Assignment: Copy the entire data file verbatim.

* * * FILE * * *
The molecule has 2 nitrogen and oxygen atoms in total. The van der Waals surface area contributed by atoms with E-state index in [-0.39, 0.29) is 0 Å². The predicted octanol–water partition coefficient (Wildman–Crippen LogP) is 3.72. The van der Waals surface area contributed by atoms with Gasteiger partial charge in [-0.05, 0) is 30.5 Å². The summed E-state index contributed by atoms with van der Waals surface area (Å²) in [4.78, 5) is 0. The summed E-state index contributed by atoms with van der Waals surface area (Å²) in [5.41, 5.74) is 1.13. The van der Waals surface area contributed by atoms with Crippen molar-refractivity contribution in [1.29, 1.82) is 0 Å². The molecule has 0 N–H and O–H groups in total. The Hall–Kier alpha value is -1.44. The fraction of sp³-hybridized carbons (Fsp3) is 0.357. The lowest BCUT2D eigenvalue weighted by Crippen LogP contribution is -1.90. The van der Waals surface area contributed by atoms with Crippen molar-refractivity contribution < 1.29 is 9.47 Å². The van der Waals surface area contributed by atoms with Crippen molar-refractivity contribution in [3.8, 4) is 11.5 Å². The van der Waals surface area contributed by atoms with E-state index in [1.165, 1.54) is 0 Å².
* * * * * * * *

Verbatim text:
The molecule has 2 nitrogen and oxygen atoms in total. The van der Waals surface area contributed by atoms with E-state index in [-0.39, 0.29) is 0 Å². The predicted octanol–water partition coefficient (Wildman–Crippen LogP) is 3.72. The van der Waals surface area contributed by atoms with Gasteiger partial charge in [-0.05, 0) is 30.5 Å². The summed E-state index contributed by atoms with van der Waals surface area (Å²) in [4.78, 5) is 0. The summed E-state index contributed by atoms with van der Waals surface area (Å²) in [5.41, 5.74) is 1.13. The van der Waals surface area contributed by atoms with Crippen molar-refractivity contribution in [1.29, 1.82) is 0 Å². The molecule has 0 N–H and O–H groups in total. The Hall–Kier alpha value is -1.44. The fraction of sp³-hybridized carbons (Fsp3) is 0.357. The lowest BCUT2D eigenvalue weighted by Crippen LogP contribution is -1.90. The van der Waals surface area contributed by atoms with Crippen molar-refractivity contribution < 1.29 is 9.47 Å². The van der Waals surface area contributed by atoms with Crippen molar-refractivity contribution in [3.8, 4) is 11.5 Å². The van der Waals surface area contributed by atoms with E-state index in [1.165, 1.54) is 0 Å².